We created our Centre-Assessed Grades over a five week process:
Week 1: Teachers met in their subject teams. The aim of this week was to agree which evidence teachers would allow when creating the grades. They focussed on choosing evidence that was consistent for all students in their subject. This included mock exams, assessments and tests, 9th lesson assessments, comparable homework marks, work completed in NEAs and moderated performances. This evidence had all been marked consistently and professionally throughout the course by our experts in the qualification. The chosen evidence for each subject was then agreed with the Curriculum Director for each subject area and eventually signed off by the Senior Leadership Team link for that subject.
Week 2: In this week the teacher’s decided how much weight to give to each piece of evidence in creating an “Objective Relative Mark”. For example in a A level qualification they might decide to award Y13 9th Lesson Assessments 35% weighting, Y13 Mock exams, 40% weighting, Y12 9th Lesson Assessments 10% and Y12 Mock exams 15%. In GCSEs this might be end of term tests or assessments instead of 9th lesson assessments. The % achieved in each piece of evidence was then multiplied by the weighting awarded which then created the ‘objective relative mark’. There are some worked examples of this part of the process at the end of this letter. Each subject was able to choose which weighting to apply to each piece of evidence they had agreed to use based on what gave the most representative example of performance in their subject. This then went through the same sign-off process by the curriculum director and senior leader.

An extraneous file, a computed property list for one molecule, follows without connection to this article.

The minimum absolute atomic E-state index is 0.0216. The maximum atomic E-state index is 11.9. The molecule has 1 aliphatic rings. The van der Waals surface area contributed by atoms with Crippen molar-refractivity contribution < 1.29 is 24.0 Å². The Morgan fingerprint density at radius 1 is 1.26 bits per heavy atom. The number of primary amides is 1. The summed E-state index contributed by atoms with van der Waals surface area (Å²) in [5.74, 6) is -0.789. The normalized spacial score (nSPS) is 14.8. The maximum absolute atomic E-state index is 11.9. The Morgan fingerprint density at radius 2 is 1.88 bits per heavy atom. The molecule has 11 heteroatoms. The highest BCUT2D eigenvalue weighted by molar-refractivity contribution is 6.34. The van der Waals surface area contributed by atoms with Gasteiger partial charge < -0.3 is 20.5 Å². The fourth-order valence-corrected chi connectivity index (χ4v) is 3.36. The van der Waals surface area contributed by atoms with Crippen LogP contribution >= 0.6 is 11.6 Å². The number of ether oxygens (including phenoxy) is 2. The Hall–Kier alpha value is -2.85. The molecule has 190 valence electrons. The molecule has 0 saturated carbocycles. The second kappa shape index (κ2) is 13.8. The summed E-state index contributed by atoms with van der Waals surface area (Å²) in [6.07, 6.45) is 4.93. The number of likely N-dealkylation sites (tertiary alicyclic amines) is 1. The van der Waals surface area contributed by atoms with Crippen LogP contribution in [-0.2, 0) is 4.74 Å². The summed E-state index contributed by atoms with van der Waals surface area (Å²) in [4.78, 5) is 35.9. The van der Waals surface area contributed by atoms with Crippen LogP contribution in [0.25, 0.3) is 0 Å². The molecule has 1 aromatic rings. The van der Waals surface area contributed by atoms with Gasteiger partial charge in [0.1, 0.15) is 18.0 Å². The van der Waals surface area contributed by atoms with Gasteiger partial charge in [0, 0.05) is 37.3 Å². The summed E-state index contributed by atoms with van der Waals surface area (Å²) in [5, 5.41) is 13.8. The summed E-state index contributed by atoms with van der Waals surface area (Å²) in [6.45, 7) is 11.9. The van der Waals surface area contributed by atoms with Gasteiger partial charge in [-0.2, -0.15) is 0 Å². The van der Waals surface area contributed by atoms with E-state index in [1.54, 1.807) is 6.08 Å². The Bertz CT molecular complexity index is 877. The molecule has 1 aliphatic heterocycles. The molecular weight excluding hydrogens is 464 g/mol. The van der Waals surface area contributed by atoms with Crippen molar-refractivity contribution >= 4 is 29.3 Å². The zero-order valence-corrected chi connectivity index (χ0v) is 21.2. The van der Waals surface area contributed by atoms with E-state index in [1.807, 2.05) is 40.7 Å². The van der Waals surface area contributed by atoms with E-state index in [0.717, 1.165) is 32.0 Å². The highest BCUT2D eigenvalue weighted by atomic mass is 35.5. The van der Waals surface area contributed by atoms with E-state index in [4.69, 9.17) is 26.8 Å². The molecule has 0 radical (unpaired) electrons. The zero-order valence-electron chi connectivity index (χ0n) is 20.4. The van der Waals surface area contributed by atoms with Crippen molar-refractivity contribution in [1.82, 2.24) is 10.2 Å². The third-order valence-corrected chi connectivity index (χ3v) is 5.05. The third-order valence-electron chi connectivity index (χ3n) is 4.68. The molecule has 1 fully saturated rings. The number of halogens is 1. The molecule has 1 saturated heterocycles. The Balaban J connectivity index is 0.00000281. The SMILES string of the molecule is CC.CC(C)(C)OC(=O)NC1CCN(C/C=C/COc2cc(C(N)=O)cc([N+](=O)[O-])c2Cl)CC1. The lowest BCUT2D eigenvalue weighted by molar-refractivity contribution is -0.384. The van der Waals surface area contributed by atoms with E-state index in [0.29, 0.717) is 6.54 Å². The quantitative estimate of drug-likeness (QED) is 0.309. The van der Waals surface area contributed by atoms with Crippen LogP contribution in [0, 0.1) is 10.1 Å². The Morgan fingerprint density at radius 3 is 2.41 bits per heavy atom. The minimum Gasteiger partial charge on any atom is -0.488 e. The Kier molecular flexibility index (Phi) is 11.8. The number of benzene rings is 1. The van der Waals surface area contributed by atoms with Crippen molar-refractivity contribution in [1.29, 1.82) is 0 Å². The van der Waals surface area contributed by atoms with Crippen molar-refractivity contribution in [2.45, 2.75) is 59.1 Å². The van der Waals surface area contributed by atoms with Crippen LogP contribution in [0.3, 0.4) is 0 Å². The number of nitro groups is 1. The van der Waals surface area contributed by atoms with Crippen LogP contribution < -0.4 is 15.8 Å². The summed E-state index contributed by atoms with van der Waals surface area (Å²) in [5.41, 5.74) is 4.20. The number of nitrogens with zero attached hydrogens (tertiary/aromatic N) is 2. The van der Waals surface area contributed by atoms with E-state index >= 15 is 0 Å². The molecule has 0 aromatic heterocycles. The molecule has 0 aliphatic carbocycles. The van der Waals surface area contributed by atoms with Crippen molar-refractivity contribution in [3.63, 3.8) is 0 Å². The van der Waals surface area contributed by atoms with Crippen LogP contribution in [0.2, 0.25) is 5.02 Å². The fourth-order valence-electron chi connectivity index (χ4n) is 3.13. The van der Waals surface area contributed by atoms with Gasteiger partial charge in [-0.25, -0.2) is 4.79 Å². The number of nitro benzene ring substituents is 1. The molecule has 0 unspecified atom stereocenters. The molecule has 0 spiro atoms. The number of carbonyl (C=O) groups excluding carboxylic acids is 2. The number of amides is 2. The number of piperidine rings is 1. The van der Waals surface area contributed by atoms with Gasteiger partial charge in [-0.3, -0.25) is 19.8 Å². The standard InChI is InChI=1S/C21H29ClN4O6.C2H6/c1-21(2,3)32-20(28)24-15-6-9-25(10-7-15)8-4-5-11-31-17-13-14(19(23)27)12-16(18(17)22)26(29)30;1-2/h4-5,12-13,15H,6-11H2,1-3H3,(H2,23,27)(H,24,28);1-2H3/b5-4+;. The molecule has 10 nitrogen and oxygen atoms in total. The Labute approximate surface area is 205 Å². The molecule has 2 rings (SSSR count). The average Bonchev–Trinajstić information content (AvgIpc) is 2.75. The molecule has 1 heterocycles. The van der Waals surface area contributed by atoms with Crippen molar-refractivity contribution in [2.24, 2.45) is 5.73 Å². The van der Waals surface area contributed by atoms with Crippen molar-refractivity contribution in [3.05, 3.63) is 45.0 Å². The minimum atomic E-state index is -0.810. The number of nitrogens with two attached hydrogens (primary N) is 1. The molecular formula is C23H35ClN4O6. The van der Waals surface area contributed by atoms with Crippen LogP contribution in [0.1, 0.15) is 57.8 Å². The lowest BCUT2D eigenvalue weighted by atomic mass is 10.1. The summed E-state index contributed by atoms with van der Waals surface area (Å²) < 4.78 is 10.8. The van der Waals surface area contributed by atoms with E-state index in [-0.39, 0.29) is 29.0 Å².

Week 3: Subject teachers now had a list of all students in their subject and their ‘objective relative mark’ based on the evidence and weighting agreed. This was then ordered to create a ranking. The objective relative marks often created clustering around certain scores which supported the decision making on where the borderline would be between different grades. Subject areas then awarded certain grades A*, A, B etc or 9, 8, 7 against certain ranges of the objective relative mark. These were awarded approximately inline with past subject and school performance with more flexibility for subjects with smaller numbers that by the nature of small cohorts show more variance in results over different academic years. This was then signed off by the subject leader, the curriculum director and the SLT link.